How do you define 'premium' in today's digital landscape?

Venessa Hunt
By Venessa Hunt | 21 July 2021
Venessa Hunt

Research shows premium environments make for more effective campaigns. But in the current digital landscape, how do you define 'premium' and why does it make a difference? Venessa Hunt explains.

Once upon a time, digital media was the new kid on the block. A shiny new toy. A novelty. But that time has long passed and today, pretty much everything has a digital element to it. From out-of-home billboards to TV – all growth areas lead to digital.

But in a world where everything is digital, how do you sort the good from the bad? What does it take for a digital environment to be deemed ‘premium’?

The way I see it, there are four pieces to the puzzle.

1. Being supported by premium, professionally produced content

For advertising environments to be deemed premium, they need to feature premium, professionally produced content. And several ingredients go into making true premium content. Quality is one but more than that, premium content engages, inspires and defines Australian culture. This content aligns with the moments that matter to Australians and has them gathering around the water cooler, real or virtual. From creating must-see content such as your favourite reality or drama programming to covering news and sport, premium content sits at the heart of Australian culture.

Professionally produced content also creates premium context. With recent and ongoing changes to privacy and tracking, the way we target audiences is changing. Contextual relevancy provides an environment for your brand to reach the right customer, at the right time in the right frame of mind. In fact, a recent study by Integral Ad Science found that 80% of consumers say ads related to the content they're viewing impacts their perception of the brand.

With premium digital content spanning a range of genres including entertainment, lifestyle, finance, automotive and sport, there are contextually relevant environments for advertisers in a host of different categories. 

2. Brands that people know and trust

History, and research, shows that when brands work together, they lend and borrow each other’s core attributes. Think of iconic collaborations such as Tim Tam x Zumbo, BMW x Louis Vuitton, Go-Pro x Red Bull. What makes these partnerships successful is positioning, audience and tone. These are all relevant factors to consider as part of your media buying strategy as brand transference also occurs between publications and the advertising placed within them.

Trusted, stable brands that have stood the test of time provide a positive halo effect for advertisers. And consumers trust premium media brands, demonstrated by their willingness to subscribe and log in to see the content these publications offer. This clear value exchange, in turn, supports the first-party data opportunity for brands looking to advertise within these publications.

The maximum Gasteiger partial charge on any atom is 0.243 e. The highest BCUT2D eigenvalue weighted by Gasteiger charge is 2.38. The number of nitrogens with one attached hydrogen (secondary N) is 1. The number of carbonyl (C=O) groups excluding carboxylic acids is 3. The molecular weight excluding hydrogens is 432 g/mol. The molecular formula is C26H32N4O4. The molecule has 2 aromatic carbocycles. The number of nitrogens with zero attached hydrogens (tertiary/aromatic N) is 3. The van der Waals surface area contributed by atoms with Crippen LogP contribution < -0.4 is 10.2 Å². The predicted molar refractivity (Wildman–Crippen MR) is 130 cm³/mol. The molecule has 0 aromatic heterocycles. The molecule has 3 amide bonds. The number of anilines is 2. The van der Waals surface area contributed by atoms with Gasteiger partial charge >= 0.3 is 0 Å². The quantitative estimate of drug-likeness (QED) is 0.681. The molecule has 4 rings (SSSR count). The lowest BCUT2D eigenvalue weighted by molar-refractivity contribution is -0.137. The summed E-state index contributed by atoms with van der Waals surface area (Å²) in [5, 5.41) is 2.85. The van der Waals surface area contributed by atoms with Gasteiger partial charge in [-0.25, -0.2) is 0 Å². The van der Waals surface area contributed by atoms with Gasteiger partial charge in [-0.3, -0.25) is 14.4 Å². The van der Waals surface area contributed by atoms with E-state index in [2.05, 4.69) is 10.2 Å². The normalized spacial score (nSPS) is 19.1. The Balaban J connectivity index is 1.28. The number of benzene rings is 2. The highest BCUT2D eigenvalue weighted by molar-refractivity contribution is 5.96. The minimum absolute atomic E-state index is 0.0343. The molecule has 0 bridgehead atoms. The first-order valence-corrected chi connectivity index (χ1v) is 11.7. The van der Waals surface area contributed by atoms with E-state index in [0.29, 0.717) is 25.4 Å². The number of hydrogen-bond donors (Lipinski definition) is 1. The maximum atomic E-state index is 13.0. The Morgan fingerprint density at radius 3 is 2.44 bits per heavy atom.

3. Brand safety

Sure, there’s some great user-generated content (UGC) out there but platforms that rely on unmonitored UGC are not without their risks. There are too many stories of live-streamed events that never should have been live-streamed or pieces of content uploaded without going through a series of checks and balances.

It’s risky, right? And the only way to mitigate the risk is to choose digital environments where the content adheres to standards and regulation.

In 2020, reports of illegal and harmful content in digital environments reached a new peak. And earlier this year, the Australian eSafety Commissioner revealed that reports were up 53% for the first quarter of 2021.

No brand should be seen sitting alongside hate speech, violence, pornography, bullying, drugs, gambling or illegal content. A 2019 survey from the Trustworthy Accountability Group and Brand Safety Institute found that 80% of consumers would be deterred from purchasing a product that advertised near this stuff.

Add to that Magna’s The Brand Safety Effect study which found ads appearing near negative content result in a 2.8 times reduction in intent to associate with these brands and we can all agree, that’s something to be avoided.

But more to the point, if this is the sort of company your advertising is keeping, it’s probably helping to fund serious damage to Australians of all ages but, most alarmingly, kids. Surely that’s not where you want your ad budget to be going and it certainly doesn’t sound very premium, does it?

4. Meaningful scale

Even if you have the top three covered, for an advertising environment to be meaningful to advertisers, you need to have some form of scale. The most beautiful, brand-safe site in the world is not relevant to advertisers if only four people visit it.

In his book How Brands Grow, marketing guru Byron Sharpe says brands need to target broadly to attract new customers as growth won’t come from the customers you already have buying more of your product. So, if you’re in the business of growing your brand, you need scale.

Bear in mind, not all so-called ‘scale’ is equal. When it comes to getting the most exposure for your ad dollars, it’s tempting to be wowed by big global audience numbers but not all jumbo-sized audiences are what they seem on the surface. Do your homework and ensure, whatever the platform, people are actually seeing your ad, in its entirety and for enough time for it to make an impact.

Together, these four things create a premium digital environment which produces a proven halo for marketing effectiveness.

Venessa Hunt is the General Manager of ThinkPremiumDigital.

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